Electric Drives of Towing Winches

Flexible-link towing is a physical process involving unsteady motion of inertia masses interconnected by a flexible element. Reliability of towing depends on selection of an optimum length of the towline and on minimizing the towline, overloads under various conditions. Non-automatic towing winches with a pull of 120 kN and above may be used with three-speed a-c cage motors controlled by means of magnetic controllers.

Taking account of the optimum speed ratio of the winches for towlines 37.5 to 48.5 mm in diameter use may be made of three-speed motors with a speed ratio of 1:2:4, developing a rated power and a rated pull at the medium speed; the motors are controllers.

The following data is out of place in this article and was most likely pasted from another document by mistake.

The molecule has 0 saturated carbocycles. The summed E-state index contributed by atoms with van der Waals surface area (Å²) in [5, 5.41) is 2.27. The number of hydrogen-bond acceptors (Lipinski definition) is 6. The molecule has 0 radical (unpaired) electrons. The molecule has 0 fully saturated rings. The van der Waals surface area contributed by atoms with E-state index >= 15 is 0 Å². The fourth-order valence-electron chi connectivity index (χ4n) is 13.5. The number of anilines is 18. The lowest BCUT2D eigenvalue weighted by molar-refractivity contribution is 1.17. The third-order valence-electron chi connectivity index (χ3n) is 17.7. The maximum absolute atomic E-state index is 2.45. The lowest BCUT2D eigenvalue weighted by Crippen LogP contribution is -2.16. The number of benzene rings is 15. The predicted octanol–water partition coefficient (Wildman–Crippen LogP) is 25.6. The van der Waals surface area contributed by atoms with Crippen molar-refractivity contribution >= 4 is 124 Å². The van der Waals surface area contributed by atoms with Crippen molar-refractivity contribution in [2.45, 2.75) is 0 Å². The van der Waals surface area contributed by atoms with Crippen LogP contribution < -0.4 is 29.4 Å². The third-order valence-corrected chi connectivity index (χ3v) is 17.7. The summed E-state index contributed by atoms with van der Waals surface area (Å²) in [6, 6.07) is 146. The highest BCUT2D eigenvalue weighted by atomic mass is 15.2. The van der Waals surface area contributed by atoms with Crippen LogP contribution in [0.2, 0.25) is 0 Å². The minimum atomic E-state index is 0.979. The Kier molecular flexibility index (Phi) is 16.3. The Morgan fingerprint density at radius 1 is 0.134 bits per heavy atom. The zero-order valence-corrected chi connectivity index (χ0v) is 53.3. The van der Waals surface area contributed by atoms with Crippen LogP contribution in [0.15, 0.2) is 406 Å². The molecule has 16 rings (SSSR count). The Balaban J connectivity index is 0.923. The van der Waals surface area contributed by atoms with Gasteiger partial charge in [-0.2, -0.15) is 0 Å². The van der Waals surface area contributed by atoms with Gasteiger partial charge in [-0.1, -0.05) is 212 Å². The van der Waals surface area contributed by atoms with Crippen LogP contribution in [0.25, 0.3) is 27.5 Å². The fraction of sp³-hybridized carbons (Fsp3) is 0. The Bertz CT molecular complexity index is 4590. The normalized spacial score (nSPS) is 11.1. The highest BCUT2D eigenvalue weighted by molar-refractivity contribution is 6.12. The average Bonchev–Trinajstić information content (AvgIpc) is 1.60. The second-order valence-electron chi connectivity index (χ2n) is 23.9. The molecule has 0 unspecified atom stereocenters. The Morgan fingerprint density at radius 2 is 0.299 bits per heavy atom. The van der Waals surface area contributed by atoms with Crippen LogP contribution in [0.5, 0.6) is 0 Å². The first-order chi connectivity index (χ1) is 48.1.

Winches with a 56 to 65 mm diameter towline may be driven by cage motors with a speed ratio of 1:3, producing the rated pull at the medium speed. To obtain low rotation speeds in order to limit the load on the towline these motors must be connected in a dual supply circuit.

The motors must be supplied from the supply mains when running at the rated or high speed and from a directly-coupled thyristor converter, when running at low speeds. To ensure the required power two motors may be connected to one shaft.

The maximum power rating of such systems is 140 kW, which enables them to be used for the largest winches with a pull of up to 650 kN.

The power rating of the motor to be used in the winches is selected to suit the pull required to heave in the towline at the rated speed with a medium towline diameter: P = (Qr*Vr)/n, where P — power rating, kW; Qr — rated towline pull, kN; Vr — rated value of towline heaving speed, m/s; n — efficiency of the driven gear.

The design power must be equal to or below the 30-min motor power rating for non-automatic winches and 60-min power rating for automatic winches operating in the impulse mode. The above power must be developed by the motor at the rated speed.